1980 Piefort Platinum 50 Francs

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Paris mint. Mintage: 34. Boasting a stunningly low mintage, with immaculate surfaces that are delicately frosted on the raised detail and show subtle rippling in the deep, flawless fields. This is the very first example we have ever handled. Extremely Rare.

Piedforts are closely associated with France where they can be traced back to the twelfth century. Throughout history, the pursuit of coin collecting was referred to as the hobby of kings as only the very wealthy could afford to assemble a collection for pleasure. Such was the prestige of owning a piedfort coin that demand grew which culminated in the 'droit de pied fort' (the right of piedfort).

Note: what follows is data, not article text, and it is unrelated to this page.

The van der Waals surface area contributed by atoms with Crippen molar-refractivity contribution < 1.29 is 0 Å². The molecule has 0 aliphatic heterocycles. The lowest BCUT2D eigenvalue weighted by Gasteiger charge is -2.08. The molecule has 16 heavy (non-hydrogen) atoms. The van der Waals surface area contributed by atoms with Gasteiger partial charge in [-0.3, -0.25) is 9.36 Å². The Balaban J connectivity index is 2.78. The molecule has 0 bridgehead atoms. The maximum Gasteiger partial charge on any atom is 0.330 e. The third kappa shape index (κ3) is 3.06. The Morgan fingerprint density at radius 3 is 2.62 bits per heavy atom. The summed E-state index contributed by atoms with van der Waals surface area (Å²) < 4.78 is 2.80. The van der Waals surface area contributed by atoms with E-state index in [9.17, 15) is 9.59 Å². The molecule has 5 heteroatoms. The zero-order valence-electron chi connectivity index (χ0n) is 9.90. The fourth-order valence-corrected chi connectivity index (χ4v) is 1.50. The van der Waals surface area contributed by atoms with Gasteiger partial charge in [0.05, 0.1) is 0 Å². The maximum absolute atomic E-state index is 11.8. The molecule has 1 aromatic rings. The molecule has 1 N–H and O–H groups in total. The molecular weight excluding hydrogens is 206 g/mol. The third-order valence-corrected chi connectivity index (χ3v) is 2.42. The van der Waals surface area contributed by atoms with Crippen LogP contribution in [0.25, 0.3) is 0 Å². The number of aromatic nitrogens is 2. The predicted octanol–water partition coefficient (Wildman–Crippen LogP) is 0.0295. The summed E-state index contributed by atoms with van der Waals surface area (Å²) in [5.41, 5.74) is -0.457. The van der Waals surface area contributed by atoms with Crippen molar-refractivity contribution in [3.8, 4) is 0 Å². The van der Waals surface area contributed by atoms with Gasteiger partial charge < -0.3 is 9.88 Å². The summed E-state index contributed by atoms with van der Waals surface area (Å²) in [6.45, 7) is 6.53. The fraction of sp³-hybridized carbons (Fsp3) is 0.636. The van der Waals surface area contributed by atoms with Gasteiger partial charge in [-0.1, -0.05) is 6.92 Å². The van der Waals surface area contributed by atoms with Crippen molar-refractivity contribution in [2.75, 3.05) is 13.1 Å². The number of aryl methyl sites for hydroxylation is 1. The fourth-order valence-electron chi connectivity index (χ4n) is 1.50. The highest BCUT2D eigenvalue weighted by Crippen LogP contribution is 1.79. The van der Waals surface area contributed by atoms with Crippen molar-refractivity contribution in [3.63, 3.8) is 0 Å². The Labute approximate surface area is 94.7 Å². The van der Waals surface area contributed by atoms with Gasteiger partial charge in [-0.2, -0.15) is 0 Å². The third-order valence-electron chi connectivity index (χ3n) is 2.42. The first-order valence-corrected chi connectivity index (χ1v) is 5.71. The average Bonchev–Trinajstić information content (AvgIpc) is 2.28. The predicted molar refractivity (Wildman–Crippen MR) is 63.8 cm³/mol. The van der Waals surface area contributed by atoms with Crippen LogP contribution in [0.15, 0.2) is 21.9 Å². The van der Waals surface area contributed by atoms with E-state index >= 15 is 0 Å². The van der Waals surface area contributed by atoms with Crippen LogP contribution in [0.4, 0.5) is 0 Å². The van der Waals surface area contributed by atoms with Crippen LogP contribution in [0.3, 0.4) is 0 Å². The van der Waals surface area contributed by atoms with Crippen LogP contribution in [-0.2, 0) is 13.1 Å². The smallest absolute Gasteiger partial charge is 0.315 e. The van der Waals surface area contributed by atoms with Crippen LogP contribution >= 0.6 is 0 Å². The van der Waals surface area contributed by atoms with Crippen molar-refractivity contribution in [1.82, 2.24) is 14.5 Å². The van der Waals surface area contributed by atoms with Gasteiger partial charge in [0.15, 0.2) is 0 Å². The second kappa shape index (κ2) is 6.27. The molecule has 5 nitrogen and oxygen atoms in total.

Coins struck on thick blanks were prepared on behalf of kings and noblemen primarily for the purposes of presentation and display, particularly from the mid-sixteenth to the mid-seventeenth century. From Poland to the Spanish Netherlands, from Sweden to northern Italy, coins of this sort provided rulers with a convenient means of emphasizing their wealth and power. 

Most of the modern Piedforts are made in silver, gold, or platinum. They are still usually double the normal thickness and weight. The inscription on the obverse Liberté Égalité Fraternité (Liberty Equality Fraternity) is the national motto of France. Although it finds its origins in the French Revolution, it was then only one motto among others and was not institutionalized until the Third Republic at the end of the 19th century. The first to express this motto was Maximilien Robespierre in his speech "On the organization of the National Guard" on 5 December 1790.

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